Foreign Language

foreign language

(A part II to Immigrant Words)

I do feel more comfortable describing my father as firstly an immigrant and then a Jamaican and then a Black and then a man. If I had a gun to my head and was asked to describe my father I would probably recount his eyes then his demeanour and then his skin tone. And then I would squeeze my eyes shut and hope that the questioner was satisfied. But in all other situations, I would start with the words immigrant and Jamaican and Black. In no particular order. Those words are not a foreign language to me.


With the gun raised, my own answer to the question about my mother would be shorter. I went to her parents––my grandparents’ home––and we ate big, soggy wheat-like balls and bigger crackers soaked inside a soup the same colour as the one my mother made with chicken noodles. Everything inside the bowl reminded me of the mini-wheats cereal I hated. I said that with my eyes every time I took a spoon to my mouth. Mom didn’t ever say, “this is your culture, eat up.” It was the same with my dad. He never forced down ackee and saltfish or oxtail and rice  with the gravy. But I always just asked for the latter more.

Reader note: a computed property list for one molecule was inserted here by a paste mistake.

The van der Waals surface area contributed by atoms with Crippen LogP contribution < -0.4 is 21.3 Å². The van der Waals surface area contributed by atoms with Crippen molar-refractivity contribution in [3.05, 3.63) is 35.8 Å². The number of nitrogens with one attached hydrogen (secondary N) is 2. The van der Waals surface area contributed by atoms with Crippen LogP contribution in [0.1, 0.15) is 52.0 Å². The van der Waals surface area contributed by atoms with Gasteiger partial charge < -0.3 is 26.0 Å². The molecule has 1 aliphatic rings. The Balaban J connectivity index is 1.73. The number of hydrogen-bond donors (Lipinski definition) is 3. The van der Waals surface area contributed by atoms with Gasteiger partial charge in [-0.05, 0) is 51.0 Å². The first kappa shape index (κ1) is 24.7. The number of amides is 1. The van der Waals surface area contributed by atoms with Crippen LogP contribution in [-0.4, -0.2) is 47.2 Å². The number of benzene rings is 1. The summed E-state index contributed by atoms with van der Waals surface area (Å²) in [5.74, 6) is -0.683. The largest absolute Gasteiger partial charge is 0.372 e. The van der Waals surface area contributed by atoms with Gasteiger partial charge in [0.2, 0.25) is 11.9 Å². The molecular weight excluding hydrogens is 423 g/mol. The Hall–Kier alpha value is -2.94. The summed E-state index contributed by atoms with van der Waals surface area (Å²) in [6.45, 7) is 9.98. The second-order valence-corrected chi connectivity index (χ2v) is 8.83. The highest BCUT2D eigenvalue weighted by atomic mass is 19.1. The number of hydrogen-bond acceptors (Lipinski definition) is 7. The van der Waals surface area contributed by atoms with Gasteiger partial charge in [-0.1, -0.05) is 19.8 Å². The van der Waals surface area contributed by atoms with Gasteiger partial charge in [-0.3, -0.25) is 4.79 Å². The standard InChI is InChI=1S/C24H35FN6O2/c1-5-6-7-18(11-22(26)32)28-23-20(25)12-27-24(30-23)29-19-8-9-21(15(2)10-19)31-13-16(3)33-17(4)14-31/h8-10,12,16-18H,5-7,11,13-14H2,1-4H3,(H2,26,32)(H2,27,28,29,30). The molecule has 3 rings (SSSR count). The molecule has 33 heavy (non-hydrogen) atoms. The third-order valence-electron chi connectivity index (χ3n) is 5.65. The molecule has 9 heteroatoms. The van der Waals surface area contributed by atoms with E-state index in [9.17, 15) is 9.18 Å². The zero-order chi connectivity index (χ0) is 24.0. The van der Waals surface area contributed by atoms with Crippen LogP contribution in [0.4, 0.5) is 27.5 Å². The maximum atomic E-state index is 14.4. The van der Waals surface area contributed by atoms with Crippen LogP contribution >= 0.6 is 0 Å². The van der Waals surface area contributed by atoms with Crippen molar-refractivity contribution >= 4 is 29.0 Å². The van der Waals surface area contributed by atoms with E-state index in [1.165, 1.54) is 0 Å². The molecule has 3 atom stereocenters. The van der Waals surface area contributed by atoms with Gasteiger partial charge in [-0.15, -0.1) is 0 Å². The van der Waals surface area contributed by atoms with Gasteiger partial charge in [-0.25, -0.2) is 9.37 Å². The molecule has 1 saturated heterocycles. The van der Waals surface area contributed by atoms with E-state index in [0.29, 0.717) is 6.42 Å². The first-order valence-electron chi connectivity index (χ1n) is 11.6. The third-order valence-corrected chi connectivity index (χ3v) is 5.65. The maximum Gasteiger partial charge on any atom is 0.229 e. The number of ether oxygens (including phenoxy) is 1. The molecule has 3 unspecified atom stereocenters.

foreign language, it was never…


I grew up a Canadian. My mother never owned a drivers licence. My father picked her up from IGA and No Frills on days when it was time to restock our home. That trip was often with two young boys in the house. I loved Eggos and Frosted Flakes and bagels and cream cheese––the plain kinds because we never saw the ones with seeds or herbs––and Kraft Dinner and the brownwhite side of the neapolitan ice cream box. I was at home with those flavours because my mom had the keys to the shopping cart. And I never ever saw my dad eat any of that shit. It was a foreign language to him. 


A few years back I met a girl with a name and profile picture that I thought was a catfish who took me to Vaughan where we had brunch at a restaurant where everything on the menu seemed foreign to me. She spoke with an accent and told me to try the blinis. It tasted like a meagre form of pancakes and a slightly better form of Eggos. I was so accustomed to my upbringing, to me.


We never talked after that day. It wasn’t her, it was me. Everything was just too different. But if we had continued, it might have been the same thing my dad may have experienced. An understanding that everything, when you get here, is foreign. Even to the point where foreign people feel more comfortable here than you could ever be. A diluted game of roulette. Where you learn to play and stake your chips on the outcome that you best feel inside of yourself. Or better, Russian roulette. Knowing that you never ever are in control. You just hope that you answer for yourself as best you can. Hoping that things, out of your control, rotate in your favour. 


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Matthew R. Morris

Educator, Speaker, Writer

Matthew R. Morris is a writer, speaker, and elementary educator in Toronto. He has an M.A. in Social Justice Education from OISE at the University of Toronto and is the author of the forthcoming book, Black Boys Like Me. 

Matthew R. Morris

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